Brat Farrar (bratfarrar) wrote,
Brat Farrar
bratfarrar

Reviews: Kenobi; El Dorado; Beyond the Great Snow Mountains; SPN

Kenobi (Miller) - Despite the Star Wars logo on the cover, this is definitely a western, and an enjoyable one too. We get to see Tatooine's wild frontier existence really explored, as well as an outsider POV of Obi-Wan Kenobi as he struggles through the transition to "Ben Kenobi, crazy old wizard". Honestly, it's probably worth a read if you enjoy frontier stories, even if you're not a Star Wars fan; just makes Kenobi's mysterious past a bit more mysterious.

El Dorado (nigeltde) - Supposedly there's going to be a sequel to this at some point. I really hope so--there's a lot left to be explored here. Basically, this story takes the trope of "SPN western AU" and mashes it up with "brothers raised separately, can't figure out why they're instantly at ease around this utter stranger", but without throwing away the show's foundational premise of demons and things that go bump in the night. Instead, nigeltde takes those three premises and uses them to tell a story that's not just another rehash of the show's pilot/one of the early season arcs.

Beyond the Great Snow Mountains (L'Amour) - I've always thought of L'Amour as strictly a writer of westerns, but this collection is set almost exclusively in more modern climes and frequently more exotic locales. It's a fun hodge-podge, starting with the story of a woman who refuses to be trapped into a life that's not for her and closing with the story of a woman who realizes that what she spent years thinking was a trap has become her dear home. In between there's a lot of boxing, solving of murders and thefts, and people simply doing what needs to be done in a variety of crises.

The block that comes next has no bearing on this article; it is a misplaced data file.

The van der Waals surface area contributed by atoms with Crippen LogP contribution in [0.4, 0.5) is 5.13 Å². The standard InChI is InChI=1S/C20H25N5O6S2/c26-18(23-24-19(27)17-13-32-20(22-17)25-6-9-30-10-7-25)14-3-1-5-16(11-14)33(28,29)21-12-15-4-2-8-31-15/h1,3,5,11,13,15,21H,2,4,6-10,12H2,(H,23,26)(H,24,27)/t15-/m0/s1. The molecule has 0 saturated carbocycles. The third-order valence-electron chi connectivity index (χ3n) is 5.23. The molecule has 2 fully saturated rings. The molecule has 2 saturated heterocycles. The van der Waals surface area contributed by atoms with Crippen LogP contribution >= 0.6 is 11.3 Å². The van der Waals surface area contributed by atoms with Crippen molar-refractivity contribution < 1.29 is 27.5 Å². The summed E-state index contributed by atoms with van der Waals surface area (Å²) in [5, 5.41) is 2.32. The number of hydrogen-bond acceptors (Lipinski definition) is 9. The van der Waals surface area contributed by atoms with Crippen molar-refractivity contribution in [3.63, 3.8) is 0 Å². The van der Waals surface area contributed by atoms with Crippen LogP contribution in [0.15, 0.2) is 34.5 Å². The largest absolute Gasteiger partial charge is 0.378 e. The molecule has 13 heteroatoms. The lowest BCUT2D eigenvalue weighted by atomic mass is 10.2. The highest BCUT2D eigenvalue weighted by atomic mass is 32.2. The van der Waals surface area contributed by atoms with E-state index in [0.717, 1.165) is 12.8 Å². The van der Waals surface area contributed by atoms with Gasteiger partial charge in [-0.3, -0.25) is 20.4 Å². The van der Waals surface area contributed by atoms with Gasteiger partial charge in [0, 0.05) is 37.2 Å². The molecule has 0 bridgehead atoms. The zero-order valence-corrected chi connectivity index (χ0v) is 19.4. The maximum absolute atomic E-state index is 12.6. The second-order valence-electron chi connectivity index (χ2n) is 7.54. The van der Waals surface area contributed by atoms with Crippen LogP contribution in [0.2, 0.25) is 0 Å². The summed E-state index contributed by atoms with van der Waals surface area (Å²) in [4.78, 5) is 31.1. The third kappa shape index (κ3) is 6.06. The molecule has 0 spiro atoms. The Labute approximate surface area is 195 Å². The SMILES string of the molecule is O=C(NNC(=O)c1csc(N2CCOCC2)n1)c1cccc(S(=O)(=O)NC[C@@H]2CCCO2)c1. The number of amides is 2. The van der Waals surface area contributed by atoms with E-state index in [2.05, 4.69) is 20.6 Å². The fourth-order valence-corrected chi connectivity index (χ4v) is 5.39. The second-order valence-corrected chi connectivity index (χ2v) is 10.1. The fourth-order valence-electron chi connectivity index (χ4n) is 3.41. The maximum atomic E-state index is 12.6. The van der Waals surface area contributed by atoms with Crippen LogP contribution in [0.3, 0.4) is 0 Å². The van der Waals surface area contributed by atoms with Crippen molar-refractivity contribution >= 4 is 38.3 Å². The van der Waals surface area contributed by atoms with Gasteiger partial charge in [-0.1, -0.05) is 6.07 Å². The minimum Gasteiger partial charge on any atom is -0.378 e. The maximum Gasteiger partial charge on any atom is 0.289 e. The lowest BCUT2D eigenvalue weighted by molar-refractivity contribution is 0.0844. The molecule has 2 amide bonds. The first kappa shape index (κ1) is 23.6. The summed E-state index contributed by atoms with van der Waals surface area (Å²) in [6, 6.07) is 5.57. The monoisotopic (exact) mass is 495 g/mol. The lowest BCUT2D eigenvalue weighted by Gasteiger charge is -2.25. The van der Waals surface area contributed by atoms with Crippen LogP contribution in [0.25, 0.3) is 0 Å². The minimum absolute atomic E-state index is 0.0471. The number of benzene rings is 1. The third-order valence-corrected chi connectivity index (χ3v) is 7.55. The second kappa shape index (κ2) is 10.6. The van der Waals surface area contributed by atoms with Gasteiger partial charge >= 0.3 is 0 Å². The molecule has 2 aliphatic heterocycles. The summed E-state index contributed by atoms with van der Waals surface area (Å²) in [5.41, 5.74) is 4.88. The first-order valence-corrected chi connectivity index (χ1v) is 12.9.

"Dream a Little Dream of Me"/"Mystery Spot" (SPN) - It's interesting to watch these back-to-back; you have first the false world of dreams, and then the dreamlike nightmarish world of Sam's timeloops. You also have Dean's denial and then admission that he does want to be saved, followed by Sam's inability to do so except through such desperation that Gabriel finally takes pity on him. The show really gets to show off its technical chops as well, with the wide variety of visual styles in the dream worlds, vs. the rigid sameness of the repeating scenes in the time loop.
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